When I started writing, I followed a simple strategy:
- Write up a draft
- Do a quick check
- Publish as soon as possible
Publishing immediately would give me a dopamine hit, and although the strategy worked for a while, it came at the expense of quality. That’s because I hadn’t realized there were any issues. At least not until the rejections poured in from editors of publications. And they all pointed to one issue. The work was unreadable.
I would re-read my work and be surprsed. Paragraphs had typos that would distort the meaning, and entire sections of the text would have little relevance to the subheading it was under. It was a mess, and I struggled to understand how I had made those mistakes.
That’s when I discovered that writing and editing were two entirely different skills. We try to do both at the same time, but just like trying to rub your stomach while at the same time, patting your head, it’s no easy task. So I took on a new strategy.
I split editing into a separate task that I would only attempt once I had finished writing my draft. I would consciously go through the draft as if I were a reader, and though it took longer, that single task would increase the quality of my work tenfold.
The formula to successful writing was taking the time to properly edit.
Why I don’t publish every day
I don’t write every day. It’s not just because I have a full-time job, but more to do with my energy levels. I would rather be focused on one day when I can create high-quality work as opposed to forcing myself to work over two unproductive days.
While some would argue that writing every day is beneficial, that notion is false because even the most successful writers have varied their writing to suit their schedules. Instead, it’s far better to write when you’re feeling motivated and creative. Don’t feel obligated to have to write every day to be successful. However, the real reason why I don’t hit publish every day is that editing takes time. A lot of time.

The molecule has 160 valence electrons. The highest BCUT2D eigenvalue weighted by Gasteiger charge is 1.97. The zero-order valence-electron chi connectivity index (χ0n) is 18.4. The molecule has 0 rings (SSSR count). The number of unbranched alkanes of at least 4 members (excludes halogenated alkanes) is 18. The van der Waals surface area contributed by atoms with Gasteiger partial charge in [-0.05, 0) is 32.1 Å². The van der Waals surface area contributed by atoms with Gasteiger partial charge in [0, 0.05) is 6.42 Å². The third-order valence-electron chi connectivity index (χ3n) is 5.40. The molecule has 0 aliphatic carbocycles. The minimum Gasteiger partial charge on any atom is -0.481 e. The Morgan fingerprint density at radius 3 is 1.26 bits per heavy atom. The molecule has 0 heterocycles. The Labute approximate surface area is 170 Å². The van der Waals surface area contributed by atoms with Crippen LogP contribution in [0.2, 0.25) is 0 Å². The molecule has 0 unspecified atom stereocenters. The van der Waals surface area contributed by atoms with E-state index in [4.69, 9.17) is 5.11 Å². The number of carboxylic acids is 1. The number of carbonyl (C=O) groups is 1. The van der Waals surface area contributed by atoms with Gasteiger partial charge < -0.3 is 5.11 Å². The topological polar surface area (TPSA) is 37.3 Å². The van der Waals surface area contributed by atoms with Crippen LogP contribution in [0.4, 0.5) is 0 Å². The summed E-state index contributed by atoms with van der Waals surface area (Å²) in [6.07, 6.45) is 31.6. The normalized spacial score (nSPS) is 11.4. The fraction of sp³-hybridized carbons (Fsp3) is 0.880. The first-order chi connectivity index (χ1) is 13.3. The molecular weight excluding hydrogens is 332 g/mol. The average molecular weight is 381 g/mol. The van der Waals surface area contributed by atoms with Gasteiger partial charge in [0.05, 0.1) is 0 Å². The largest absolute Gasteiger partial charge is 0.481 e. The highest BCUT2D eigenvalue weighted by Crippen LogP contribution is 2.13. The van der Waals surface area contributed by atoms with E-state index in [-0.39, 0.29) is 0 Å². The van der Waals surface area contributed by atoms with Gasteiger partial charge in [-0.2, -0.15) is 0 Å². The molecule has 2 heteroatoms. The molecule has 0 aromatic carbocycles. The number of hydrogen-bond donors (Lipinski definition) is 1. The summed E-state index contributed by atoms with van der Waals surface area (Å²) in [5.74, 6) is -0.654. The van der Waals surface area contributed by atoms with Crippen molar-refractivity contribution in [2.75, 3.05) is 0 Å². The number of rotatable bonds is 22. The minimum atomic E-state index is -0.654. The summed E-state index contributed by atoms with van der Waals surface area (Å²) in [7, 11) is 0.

The longer your piece is, the longer you’ll need to spend time refining it. You might be thinking to yourself that Grammarly will do the trick, but I’m telling you from experience, it won’t. You need to spend time thoroughly reading your work. Do it once, and I guarantee there’ll be at least one mistake you hadn’t noticed before.
‘Writing without revising is the literary equivalent of waltzing gaily out of the house in your underwear.’
― Patricia Fuller
I wrote a 2,000+ word article that had taken me almost all day to research and write up, and by the end, I felt incredibly fatigued. If I had simply hit publish, then that entire day of writing would’ve been wasted. It was riddled with errors.
So instead, I took a break and came back to it the next day. With my brain rested, I began the process of editing, and after two hours, I was done. And those two extra hours certainly paid off, as the quality of my story had improved dramatically.
But why was editing so much easier when it was turned into a separate task from writing? It all comes down to how the brain works.